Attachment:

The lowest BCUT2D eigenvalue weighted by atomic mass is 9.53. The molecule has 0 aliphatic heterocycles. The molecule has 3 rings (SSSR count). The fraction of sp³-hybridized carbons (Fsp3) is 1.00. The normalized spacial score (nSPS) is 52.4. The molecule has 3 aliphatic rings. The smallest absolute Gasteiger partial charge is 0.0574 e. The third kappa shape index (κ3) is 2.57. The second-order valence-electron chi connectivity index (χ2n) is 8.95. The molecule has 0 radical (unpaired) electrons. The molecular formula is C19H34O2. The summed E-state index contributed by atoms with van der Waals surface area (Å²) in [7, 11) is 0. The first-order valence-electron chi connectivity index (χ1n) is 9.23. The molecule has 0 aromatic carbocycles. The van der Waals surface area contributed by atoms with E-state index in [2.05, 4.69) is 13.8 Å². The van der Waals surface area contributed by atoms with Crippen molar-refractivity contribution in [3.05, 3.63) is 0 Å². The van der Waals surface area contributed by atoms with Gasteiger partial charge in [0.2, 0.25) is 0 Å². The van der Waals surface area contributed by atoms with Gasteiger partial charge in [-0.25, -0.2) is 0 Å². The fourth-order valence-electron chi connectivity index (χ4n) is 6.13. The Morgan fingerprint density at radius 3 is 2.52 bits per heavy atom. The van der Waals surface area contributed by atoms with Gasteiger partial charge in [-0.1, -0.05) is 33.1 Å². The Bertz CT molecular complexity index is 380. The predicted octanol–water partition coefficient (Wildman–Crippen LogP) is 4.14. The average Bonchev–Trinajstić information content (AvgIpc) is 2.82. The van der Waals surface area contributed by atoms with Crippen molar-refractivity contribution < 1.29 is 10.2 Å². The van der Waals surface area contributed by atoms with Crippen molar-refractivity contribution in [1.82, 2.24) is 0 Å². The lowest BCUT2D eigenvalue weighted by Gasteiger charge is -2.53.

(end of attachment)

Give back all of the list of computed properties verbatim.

The lowest BCUT2D eigenvalue weighted by atomic mass is 9.53. The molecule has 0 aliphatic heterocycles. The molecule has 3 rings (SSSR count). The fraction of sp³-hybridized carbons (Fsp3) is 1.00. The normalized spacial score (nSPS) is 52.4. The molecule has 3 aliphatic rings. The smallest absolute Gasteiger partial charge is 0.0574 e. The third kappa shape index (κ3) is 2.57. The second-order valence-electron chi connectivity index (χ2n) is 8.95. The molecule has 0 radical (unpaired) electrons. The molecular formula is C19H34O2. The summed E-state index contributed by atoms with van der Waals surface area (Å²) in [7, 11) is 0. The first-order valence-electron chi connectivity index (χ1n) is 9.23. The molecule has 0 aromatic carbocycles. The van der Waals surface area contributed by atoms with E-state index in [2.05, 4.69) is 13.8 Å². The van der Waals surface area contributed by atoms with Crippen molar-refractivity contribution in [3.05, 3.63) is 0 Å². The van der Waals surface area contributed by atoms with Gasteiger partial charge in [0.2, 0.25) is 0 Å². The van der Waals surface area contributed by atoms with Gasteiger partial charge in [-0.25, -0.2) is 0 Å². The fourth-order valence-electron chi connectivity index (χ4n) is 6.13. The Morgan fingerprint density at radius 3 is 2.52 bits per heavy atom. The van der Waals surface area contributed by atoms with Gasteiger partial charge in [-0.1, -0.05) is 33.1 Å². The Bertz CT molecular complexity index is 380. The predicted octanol–water partition coefficient (Wildman–Crippen LogP) is 4.14. The average Bonchev–Trinajstić information content (AvgIpc) is 2.82. The van der Waals surface area contributed by atoms with Crippen molar-refractivity contribution < 1.29 is 10.2 Å². The van der Waals surface area contributed by atoms with Crippen molar-refractivity contribution in [1.82, 2.24) is 0 Å². The lowest BCUT2D eigenvalue weighted by Gasteiger charge is -2.53.